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Here’s a quick story you’ve probably heard before, followed by one you probably haven’t. In 1979 a young Steve Jobs paid a visit to Xerox PARC, the legendary R&D lab in Palo Alto, California, and witnessed a demonstration of something now called the graphical user interface. An engineer from PARC used a prototype mouse to navigate a computer screen studded with icons, drop-down menus, and “windows” that overlapped each other like sheets of paper on a desktop. It was unlike anything Jobs had seen before, and he was beside himself.
Enterprises – particularly those in the healthcare and defense sectors – have the same need for real-time communications as any other company but differ in the level of security they require. To address this market, one-time Canadian smartphone manufacturer BlackBerry just announced the launch of BBM Enterprise SDK.
Google is planning to appeal a ruling made Friday that it must comply with search warrants involving customer data stored on servers outside of the United States. The case is similar to an earlier case involving Microsoft. In July 2016, the 2nd U.S. Circuit Court of Appeals in New York said Microsoft could not be forced to turn over emails stored on a server outside of the US. Now, however, Magistrate Judge Thomas Rueter in Philadelphia has taken the opposite view with Google.
It’s safe to say that any digital privacy bill written more than three years before the invention of the World Wide Web is probably due for an overhaul. But the Electronic Communications Privacy Act has persisted intact for more than three decades, including its anachronistic loophole that allows the warrantless collection of emails from US citizens. Now, in its second attempt in two years, Congress is poised to reform the most outdated elements of ECPA. With Trump’s incoming Justice Department, that reform seems more urgent than ever.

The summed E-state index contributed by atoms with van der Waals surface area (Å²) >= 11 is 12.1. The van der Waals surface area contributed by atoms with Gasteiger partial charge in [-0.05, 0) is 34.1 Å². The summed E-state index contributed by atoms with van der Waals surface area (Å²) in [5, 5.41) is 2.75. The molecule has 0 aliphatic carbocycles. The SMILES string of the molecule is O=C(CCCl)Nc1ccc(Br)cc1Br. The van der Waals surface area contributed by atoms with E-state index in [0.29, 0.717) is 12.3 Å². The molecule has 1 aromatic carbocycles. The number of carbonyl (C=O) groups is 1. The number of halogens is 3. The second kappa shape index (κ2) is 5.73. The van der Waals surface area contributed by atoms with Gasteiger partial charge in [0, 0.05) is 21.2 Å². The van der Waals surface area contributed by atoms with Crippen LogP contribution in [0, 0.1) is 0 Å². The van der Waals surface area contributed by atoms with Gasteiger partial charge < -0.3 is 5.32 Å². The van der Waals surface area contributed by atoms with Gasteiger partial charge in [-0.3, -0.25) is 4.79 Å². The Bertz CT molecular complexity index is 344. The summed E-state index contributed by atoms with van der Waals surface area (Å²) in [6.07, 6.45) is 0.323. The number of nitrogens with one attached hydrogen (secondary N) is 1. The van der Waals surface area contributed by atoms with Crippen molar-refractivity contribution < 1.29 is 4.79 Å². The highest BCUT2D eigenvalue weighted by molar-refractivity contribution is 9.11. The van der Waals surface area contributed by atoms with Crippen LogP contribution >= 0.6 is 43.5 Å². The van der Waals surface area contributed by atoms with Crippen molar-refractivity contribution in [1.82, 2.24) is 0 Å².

While developing a tool for evaluating mobile application security, researchers at Sudo Security Group Inc. found out something unexpected. Seventy-six popular applications in Apple's iOS App Store, they discovered, had implemented encrypted communications with their back-end services in such a way that user information could be intercepted by a man-in-the-middle attack. The applications could be fooled by a forged certificate sent back by a proxy, allowing their Transport Layer Security to be unencrypted and examined as it is passed over the Internet.